Some might argue I’m just replacing one inbox for another. Yes, it is still one more place, but it actually makes things more efficient in several ways: 1) Yammer’s small status update box, encourages everyone to be brief and direct. Less fluff, more straight to the point. 2) It takes communication out of silos. Email exchanges are private by nature. When we communicate via our Yammer group, it allows us to make connections or help each other out more easily. 3) Yammer threads (like Facebook posts and comments) are much easier to read and comprehend than long chains of emails. 4) The “like” button reduces all those unnecessary close-out email replies. With one click, I’ve acknowledged what’s being communicated. Moving on.

Not everyone is part of a strong social enterprise network, but if you are, this is worth a shot. You can organize by team or across teams for a specific project. Make your group public and you can invite others into conversations when necessary. Make a separate private group and you can have a back channel and still hold information close to your chest when needed.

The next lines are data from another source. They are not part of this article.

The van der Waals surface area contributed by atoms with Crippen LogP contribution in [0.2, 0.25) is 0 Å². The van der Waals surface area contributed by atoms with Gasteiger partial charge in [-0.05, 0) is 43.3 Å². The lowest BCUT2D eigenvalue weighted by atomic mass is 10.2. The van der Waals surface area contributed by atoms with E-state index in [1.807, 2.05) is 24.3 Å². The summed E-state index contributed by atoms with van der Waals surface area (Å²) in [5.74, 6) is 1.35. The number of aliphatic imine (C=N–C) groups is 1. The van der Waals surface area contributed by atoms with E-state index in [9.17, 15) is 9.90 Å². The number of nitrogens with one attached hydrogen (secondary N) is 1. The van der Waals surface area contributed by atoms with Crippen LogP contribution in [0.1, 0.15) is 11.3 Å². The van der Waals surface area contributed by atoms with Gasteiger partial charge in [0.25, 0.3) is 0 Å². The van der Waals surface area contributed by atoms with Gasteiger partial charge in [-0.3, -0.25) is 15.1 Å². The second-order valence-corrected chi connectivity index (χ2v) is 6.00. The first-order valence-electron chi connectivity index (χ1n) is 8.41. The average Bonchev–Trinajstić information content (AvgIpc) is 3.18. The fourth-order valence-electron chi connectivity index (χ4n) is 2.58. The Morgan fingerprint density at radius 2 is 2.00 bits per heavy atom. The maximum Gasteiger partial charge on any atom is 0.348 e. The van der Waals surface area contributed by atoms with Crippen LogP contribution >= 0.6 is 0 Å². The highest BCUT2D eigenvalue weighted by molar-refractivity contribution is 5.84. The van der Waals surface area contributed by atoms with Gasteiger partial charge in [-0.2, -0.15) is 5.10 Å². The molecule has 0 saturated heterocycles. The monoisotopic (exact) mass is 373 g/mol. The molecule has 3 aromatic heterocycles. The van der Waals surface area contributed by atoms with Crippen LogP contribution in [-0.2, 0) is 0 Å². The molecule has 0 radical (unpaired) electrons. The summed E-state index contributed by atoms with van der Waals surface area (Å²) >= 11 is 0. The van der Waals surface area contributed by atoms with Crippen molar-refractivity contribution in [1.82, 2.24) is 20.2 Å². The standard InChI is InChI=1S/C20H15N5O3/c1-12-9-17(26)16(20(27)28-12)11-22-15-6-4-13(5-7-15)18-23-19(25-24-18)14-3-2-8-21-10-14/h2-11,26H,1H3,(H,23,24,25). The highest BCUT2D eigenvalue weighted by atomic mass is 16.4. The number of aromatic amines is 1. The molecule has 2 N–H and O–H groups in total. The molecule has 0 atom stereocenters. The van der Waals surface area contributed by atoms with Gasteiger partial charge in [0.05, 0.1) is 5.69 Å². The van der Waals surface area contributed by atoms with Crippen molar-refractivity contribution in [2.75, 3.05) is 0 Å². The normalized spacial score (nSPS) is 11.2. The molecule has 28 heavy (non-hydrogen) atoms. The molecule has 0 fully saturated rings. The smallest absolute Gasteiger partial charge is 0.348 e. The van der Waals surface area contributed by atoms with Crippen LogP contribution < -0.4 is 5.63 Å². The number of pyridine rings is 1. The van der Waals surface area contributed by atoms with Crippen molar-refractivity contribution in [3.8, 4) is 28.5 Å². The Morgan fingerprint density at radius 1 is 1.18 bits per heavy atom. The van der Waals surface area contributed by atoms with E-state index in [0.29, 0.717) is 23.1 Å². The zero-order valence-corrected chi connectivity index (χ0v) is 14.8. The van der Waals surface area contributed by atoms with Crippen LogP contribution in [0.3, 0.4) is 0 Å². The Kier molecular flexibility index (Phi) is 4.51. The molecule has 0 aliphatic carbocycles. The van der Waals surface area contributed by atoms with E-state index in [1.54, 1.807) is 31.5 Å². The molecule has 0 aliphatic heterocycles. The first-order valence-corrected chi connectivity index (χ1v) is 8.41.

That’s all I’ve got for you. Basically, start with mindset: Do not come to see your work as your inbox. I guarantee you’d be better at your job if you had better relationships, and that’s not coming through emails. Decide when email is best and when it is not. Keep it short. Let go of your desire to be involved in everything, thereby eliminating many of those big email chains. When something seems off, don’t continue through email. Pick up the phone and settle it. If you want to get advanced, use a social enterprise network like Yammer, and you’ll find yourself communicating in a whole new way.

I am by no means perfect at my job, but I’ve found a way to be effective while not drowning in my inbox. Having time and space in my day to think, to connect with others, to stimulate ideas and solutions—is very important to me, and probably to you, too. What I’ve offered above is working for me. I hope it can be of help to you in your quest for email liberation. Godspeed.